Tag Archives: Osmanthus

Jo Malone Osmanthus Blossom

4 May

Osmanthus Blossom is a boldly green citrus with water/flower notes. I would rename it Petitgrain Blossom. The reps at my Jo Malone boutique were very generous to give me a big fat sample when I stopped in to say hello.

Osmanthus Blossom opens with sweet and tart, crisp juicy lychee-ish, fruity “water” notes, accompanied by bright, ambiguously green citrus medley (petitgrain with sugar-dipped lime wedges and bergamot oil…maybe even a tea note?)..

The dry down loses some of the sparkle and tang of the opening and contains mostly mild, sunny-sweet powder and green notes which again lean more toward the lotus, petitgrain-citrus direction, than any other. There is also a hint of light, ambiguous woods with the water and powder (a high-quality aquatic musk) toward the very end.

I feel that this is an easy composition, green, sweet, springy, and not representative of anything realistic.

It is an impressionistic fragrance, but my impression of the actual osmanthus bush/tree (one of my all time favorites) is not similar to this fragrance. I don’t usually get hung up on names and review for what I smell, not for what I hope, but I couldn’t help but want a true osmanthus scent from JM, since her Red Roses and Orange Blossom hit the nail on the head with such precision.

I think OB is about as compelling as the new Jasmin & Bergamote by L’Occitane. Longevity and projection are average. I won’t be owning this, but I’m not in the market for a green citrus floral.

OB is a safe bet for someone who wants to smell fresh, feminine, and ready for spring with open arms, but isn’t really sure what she wants in a fragrance, and abhors the idea of offending anyone around her. Ain’t nothin’ wrong with that.

Personally, I would be eager to see Charna Ethier of Providence Perfume Co. attempt an osmanthus soliflore in the same vein as her Hindu Honeysuckle (also a petitgrain-rich composition). I feel that the osmanthus blossom must be nearly impossible to replicate, and if anything can approximate it, the palette of natural perfumery may have the upper hand.

All the pics From the Old Computer 1329

Red Flower Organic Perfume Champa

23 Mar

Champa has a sweet bitter floral aura. Floral Aura. Say that five times fast.

Like fellow blogger Sherapop, I can not discern a whole lot in the way of individual notes, but I can pull out geranium essential oil, palmarosa, and something like sweet orange. When I exhale, there is a strange oily note sort of like petroleum jelly.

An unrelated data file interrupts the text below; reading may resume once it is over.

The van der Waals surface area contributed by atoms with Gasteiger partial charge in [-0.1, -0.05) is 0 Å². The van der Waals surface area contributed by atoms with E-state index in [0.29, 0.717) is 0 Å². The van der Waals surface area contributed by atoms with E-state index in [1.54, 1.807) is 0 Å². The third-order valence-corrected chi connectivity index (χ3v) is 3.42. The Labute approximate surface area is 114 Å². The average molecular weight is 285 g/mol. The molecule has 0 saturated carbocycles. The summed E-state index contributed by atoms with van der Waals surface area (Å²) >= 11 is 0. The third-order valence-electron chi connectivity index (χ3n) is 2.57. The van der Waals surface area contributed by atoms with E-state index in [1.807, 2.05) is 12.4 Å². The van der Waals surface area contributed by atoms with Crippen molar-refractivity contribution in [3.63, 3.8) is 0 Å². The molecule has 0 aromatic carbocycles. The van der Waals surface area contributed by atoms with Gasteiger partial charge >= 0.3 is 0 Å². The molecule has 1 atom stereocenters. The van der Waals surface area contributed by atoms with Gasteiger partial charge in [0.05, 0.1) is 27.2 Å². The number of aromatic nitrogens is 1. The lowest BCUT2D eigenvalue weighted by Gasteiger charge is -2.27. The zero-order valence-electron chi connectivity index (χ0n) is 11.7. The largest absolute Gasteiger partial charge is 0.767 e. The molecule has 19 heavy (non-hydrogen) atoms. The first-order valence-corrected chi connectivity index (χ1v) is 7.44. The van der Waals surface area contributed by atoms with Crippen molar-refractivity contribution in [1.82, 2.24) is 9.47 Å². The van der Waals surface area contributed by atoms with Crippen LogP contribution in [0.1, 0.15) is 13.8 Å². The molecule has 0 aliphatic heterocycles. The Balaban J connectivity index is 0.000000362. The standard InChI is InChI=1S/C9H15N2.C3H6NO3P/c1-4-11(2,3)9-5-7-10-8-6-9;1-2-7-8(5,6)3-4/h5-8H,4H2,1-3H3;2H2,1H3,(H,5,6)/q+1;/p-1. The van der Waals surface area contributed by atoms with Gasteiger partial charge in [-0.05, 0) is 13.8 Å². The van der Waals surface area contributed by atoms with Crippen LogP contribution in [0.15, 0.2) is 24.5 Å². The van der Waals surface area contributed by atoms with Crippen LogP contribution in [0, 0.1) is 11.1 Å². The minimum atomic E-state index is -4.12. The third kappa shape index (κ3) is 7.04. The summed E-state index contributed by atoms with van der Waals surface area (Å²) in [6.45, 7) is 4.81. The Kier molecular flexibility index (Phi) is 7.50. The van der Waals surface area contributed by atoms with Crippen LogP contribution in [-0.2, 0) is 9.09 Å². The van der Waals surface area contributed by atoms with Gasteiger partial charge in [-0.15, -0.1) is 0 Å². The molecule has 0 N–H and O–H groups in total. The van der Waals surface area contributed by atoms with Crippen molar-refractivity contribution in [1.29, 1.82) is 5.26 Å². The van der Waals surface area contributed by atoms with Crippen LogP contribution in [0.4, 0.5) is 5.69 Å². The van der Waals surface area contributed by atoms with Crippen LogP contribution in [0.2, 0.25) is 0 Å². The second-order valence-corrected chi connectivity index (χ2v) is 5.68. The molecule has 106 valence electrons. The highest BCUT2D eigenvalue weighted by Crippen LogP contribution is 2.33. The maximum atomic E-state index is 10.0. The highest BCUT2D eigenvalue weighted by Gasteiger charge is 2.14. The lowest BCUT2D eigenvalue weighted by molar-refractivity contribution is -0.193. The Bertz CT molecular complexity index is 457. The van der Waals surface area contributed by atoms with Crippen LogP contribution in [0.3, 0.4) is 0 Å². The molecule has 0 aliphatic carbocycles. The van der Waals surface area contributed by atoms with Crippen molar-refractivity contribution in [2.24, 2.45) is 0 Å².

Champa is simultaneously smooth, sweet, earthy, balsamic, and sharp. It is very well blended, though in terms of its composition, it leaves me with some unanswered questions. Thank you to the lovely people at Red Flower for the sample.

Champa’s floral mixture conjures up a round shape and orange-yellow hue for me, but it also has a sinus-tingling potency from some of its bitter notes that makes me think it would repel insects.

It reminds me of Nature’s plethora of compelling warning signals, reminding potential enemies that it’s as deadly as it is pretty. It lasts quite a while but it does not project very far. However, something tells me insects can somehow smell this from miles away.

Champa seems like it was intended to be more of a functional fragrance than an aesthetic one. I get this sensation with quite a few (but definitely not all) essential oil-blend all natural-type fragrances.

Sweet orange, earthy bitter geranium, palmarosa, and Vaseline? This is not a bad scent and it gets the job done.. What that job specifically IS remains to be seen. I’ll try it again in mosquito season. I’m not joking. Mosquitoes love me.

Kilian In the Garden of Good and Evil: Good Girl Gone Bad

22 Mar

Good Girl Gone Bad is like a slightly sweet, clean, opalescent powder.

The wonderful Kilian reps at Saks were so generous to give me some samples, one of which was Good Girl Gone Bad.

It is soft and gentle, but as the light hits it and it warms up, different subtle colors can be detected: pinks, greens, yellows, and blues, all pastel in nature like a real white opal. It projects about as much as an opal colored powder would, so it’s pretty much a skin scent for the duration of its moderate lifespan.

There is a vaguely fruity element to these ambiguous florals, which start off rose, and then transform into “floral blend”. Also, right from the opening are gentle woody and warm amber elements. The powdery soft peachiness of this fragrance makes me immediately think “Kilian”, though this is not my favorite from In The Garden Of Good And Evil collection, nor from his other recent offerings in the fruity floral genre.